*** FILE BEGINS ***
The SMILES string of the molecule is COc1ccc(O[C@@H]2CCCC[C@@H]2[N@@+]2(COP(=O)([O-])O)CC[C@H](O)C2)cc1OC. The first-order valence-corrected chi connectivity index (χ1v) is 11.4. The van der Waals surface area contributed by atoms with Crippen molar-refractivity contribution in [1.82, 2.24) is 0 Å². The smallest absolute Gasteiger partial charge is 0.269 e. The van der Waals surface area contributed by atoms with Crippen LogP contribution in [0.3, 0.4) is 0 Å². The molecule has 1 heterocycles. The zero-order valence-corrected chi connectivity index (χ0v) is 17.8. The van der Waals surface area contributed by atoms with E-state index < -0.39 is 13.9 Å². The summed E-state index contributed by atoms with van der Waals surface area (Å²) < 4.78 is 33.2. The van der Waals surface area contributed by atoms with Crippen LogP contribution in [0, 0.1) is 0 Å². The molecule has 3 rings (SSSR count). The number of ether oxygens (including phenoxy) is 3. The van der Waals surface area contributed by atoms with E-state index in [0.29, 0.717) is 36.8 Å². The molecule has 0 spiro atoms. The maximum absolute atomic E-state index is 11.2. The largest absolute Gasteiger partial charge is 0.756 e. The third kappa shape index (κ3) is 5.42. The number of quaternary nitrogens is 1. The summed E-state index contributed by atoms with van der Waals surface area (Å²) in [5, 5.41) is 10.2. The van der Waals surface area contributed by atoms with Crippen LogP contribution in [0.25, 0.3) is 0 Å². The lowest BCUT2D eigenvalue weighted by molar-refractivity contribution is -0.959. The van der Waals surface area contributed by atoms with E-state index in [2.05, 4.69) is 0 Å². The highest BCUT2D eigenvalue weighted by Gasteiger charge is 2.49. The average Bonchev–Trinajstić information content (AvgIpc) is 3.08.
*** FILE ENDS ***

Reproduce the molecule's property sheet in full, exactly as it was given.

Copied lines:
The SMILES string of the molecule is COc1ccc(O[C@@H]2CCCC[C@@H]2[N@@+]2(COP(=O)([O-])O)CC[C@H](O)C2)cc1OC. The first-order valence-corrected chi connectivity index (χ1v) is 11.4. The van der Waals surface area contributed by atoms with Crippen molar-refractivity contribution in [1.82, 2.24) is 0 Å². The smallest absolute Gasteiger partial charge is 0.269 e. The van der Waals surface area contributed by atoms with Crippen LogP contribution in [0.3, 0.4) is 0 Å². The molecule has 1 heterocycles. The zero-order valence-corrected chi connectivity index (χ0v) is 17.8. The van der Waals surface area contributed by atoms with E-state index < -0.39 is 13.9 Å². The summed E-state index contributed by atoms with van der Waals surface area (Å²) < 4.78 is 33.2. The van der Waals surface area contributed by atoms with Crippen LogP contribution in [0, 0.1) is 0 Å². The molecule has 3 rings (SSSR count). The number of ether oxygens (including phenoxy) is 3. The van der Waals surface area contributed by atoms with E-state index in [0.29, 0.717) is 36.8 Å². The molecule has 0 spiro atoms. The maximum absolute atomic E-state index is 11.2. The largest absolute Gasteiger partial charge is 0.756 e. The third kappa shape index (κ3) is 5.42. The number of quaternary nitrogens is 1. The summed E-state index contributed by atoms with van der Waals surface area (Å²) in [5, 5.41) is 10.2. The van der Waals surface area contributed by atoms with Crippen LogP contribution in [0.25, 0.3) is 0 Å². The lowest BCUT2D eigenvalue weighted by molar-refractivity contribution is -0.959. The van der Waals surface area contributed by atoms with E-state index in [2.05, 4.69) is 0 Å². The highest BCUT2D eigenvalue weighted by Gasteiger charge is 2.49. The average Bonchev–Trinajstić information content (AvgIpc) is 3.08.